Well, if anyone was counting, then you know my previous blog post was just a smidge shy of 500 words. That means tonight you get a twofer! So before I have to wait a whole year for this post to be relevant again, here are my thoughts on holiday greetings and the “war” on Christmas. Or, you know, I could just stop here, as I’ve now hit my word quota. But that would be teasing. And cheating. So here goes.
I work retail, specifically, in a grocery store. That means I interact with a couple hundred customers a day. And that means I have to navigate the minefield that is wishing someone well during the holiday season. There are so many choices. I could go with “Season’s Greetings!” I could go with “Happy Holidays!” I could go with “Merry Christmas!” I could go with “Cool Yule!” (Okay, no I couldn’t. I’m not awesome enough to make that happen… but someone somewhere needs to).
My greeting of choice is “Merry Christmas.” I find “Season’s Greetings” to be somewhat hokey. I actually like “Happy Holidays,” but find that saying it doesn’t come naturally to me. Besides, Christmas is the holiday I celebrate, so Merry Christmas it is. Though only for a handful of days before Christmas, not the whole month of December, because I find the fact that people drag the Christmas season backwards to Halloween obnoxious. The rest of the month I use the generic “have a nice day.”
See the thing is, I’m always being told there’s a “war on Christmas” happening. I’m told that if I say “Merry Christmas” I will get yelled at for not being politically correct, for not being sensitive to other cultures, for whatever. The point is, according to nobody specific and everybody all at once, I can’t say Merry Christmas anymore. The truth is, I have never once been treated unpleasantly for saying Merry Christmas even though the grocery store I work in is in the middle of a big enough city that I get a diversity of customers, many of whom certainly don’t celebrate Christmas. However, I can’t tell you how many times I’ve wished someone a cheery “Merry Christmas” only to be unpleasantly snarled at in return by someone saying how grateful they are that I’ve said “Merry Christmas” and how much they hate hearing “Happy Holidays” because “it’s Christmas, damnit!” And I am so, so sad for those people.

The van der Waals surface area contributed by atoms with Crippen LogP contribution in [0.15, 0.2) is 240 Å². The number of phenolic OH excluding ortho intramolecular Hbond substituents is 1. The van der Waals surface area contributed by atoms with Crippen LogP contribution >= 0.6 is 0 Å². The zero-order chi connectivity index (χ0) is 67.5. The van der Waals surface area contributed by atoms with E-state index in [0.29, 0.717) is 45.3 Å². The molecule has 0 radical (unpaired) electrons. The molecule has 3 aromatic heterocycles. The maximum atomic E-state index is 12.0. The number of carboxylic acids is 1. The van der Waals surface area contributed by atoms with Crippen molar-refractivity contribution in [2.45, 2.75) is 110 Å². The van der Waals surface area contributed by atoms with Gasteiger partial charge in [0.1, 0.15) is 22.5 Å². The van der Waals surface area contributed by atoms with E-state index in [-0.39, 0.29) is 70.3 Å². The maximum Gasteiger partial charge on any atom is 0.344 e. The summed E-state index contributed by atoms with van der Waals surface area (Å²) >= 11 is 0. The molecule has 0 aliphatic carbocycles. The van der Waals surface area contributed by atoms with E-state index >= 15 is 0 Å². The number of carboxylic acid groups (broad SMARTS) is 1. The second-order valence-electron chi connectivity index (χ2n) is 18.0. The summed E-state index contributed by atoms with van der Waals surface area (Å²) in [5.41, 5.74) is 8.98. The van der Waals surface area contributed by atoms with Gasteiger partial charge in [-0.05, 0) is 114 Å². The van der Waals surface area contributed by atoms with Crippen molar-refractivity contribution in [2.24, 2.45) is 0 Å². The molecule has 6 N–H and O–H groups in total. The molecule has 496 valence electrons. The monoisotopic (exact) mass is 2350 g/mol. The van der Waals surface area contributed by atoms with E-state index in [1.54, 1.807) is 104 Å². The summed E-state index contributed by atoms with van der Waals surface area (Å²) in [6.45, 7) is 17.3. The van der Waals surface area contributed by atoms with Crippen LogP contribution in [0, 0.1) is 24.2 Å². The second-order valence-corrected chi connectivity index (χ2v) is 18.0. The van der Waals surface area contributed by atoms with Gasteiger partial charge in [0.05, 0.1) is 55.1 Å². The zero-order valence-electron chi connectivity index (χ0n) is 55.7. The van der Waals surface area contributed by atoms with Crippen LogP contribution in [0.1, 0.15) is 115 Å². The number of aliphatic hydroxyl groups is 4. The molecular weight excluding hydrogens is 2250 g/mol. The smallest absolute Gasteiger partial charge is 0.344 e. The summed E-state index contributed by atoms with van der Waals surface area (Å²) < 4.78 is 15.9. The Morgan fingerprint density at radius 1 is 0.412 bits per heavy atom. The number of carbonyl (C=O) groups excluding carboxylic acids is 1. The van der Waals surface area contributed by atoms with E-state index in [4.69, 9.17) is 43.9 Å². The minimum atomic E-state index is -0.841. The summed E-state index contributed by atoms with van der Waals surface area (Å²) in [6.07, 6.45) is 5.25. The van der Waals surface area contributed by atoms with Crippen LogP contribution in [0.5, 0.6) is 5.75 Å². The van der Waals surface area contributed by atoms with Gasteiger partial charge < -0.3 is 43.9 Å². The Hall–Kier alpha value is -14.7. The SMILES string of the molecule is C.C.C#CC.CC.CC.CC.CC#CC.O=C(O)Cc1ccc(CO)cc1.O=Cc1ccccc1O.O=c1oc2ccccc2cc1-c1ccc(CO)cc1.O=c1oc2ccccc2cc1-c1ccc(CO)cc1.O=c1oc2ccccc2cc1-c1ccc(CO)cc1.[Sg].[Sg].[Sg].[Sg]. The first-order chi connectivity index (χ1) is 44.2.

For one thing, does it matter what words the person uses when the intent is to wish you have a happy and enjoyable day? We’re just trying to brighten your spirits a little bit! More importantly, while you and I might celebrate Christmas, other people don’t. Christmas is not the only holiday in December. I don’t think merely saying “Merry Christmas” is insensitive to other cultures, but insisting that your holiday gets primacy and other holidays don’t even get acknowledged most certainly is insensitive. Hanukkah happens in December. So does Kwanzaa. So does New Year’s Eve. Those are the biggies, of course, but some cultures make a big deal out of Boxing Day or St. Nicholas’ Day. Some churches make a big deal out of Advent. There’s also World Aid’s Awareness Day, International Children’s Day, Pearl Harbor Day, and National Cotton Candy Day, to name a few. This is the first year I’ve heard about it, but apparently Festivus is a thing. Also Saturnalia, the Roman holiday Christmas coopted in the first place, is still celebrated by some neopagans. I’m sure there are many more. The point is, December is a celebratory month. Sure, Christmas is huge but you know what? Except on December 24th and December 25th, I feel like Happy Holidays is actually the more accurate sentiment.
Maybe next year I’ll try an experiment. I’ll still say “Merry Christmas” say from December 20th onward. But instead of “have a nice day” the rest of the month, I’ll try to acknowledge each holiday on its day. “Happy Hanukkah” I’ll say during Hanukkah. “Happy Kwanzaa” I could say during Kwanzaa. “Happy International Children’s Day” on the second Sunday in December. “Happy Boxing Day” on December 26th. And hey, I can really look forward to December 16th, when I can apparently say “Happy National Chocolate Covered Anything Day.” Next year, I’m totally having a party on that day and busting out my chocolate fountain.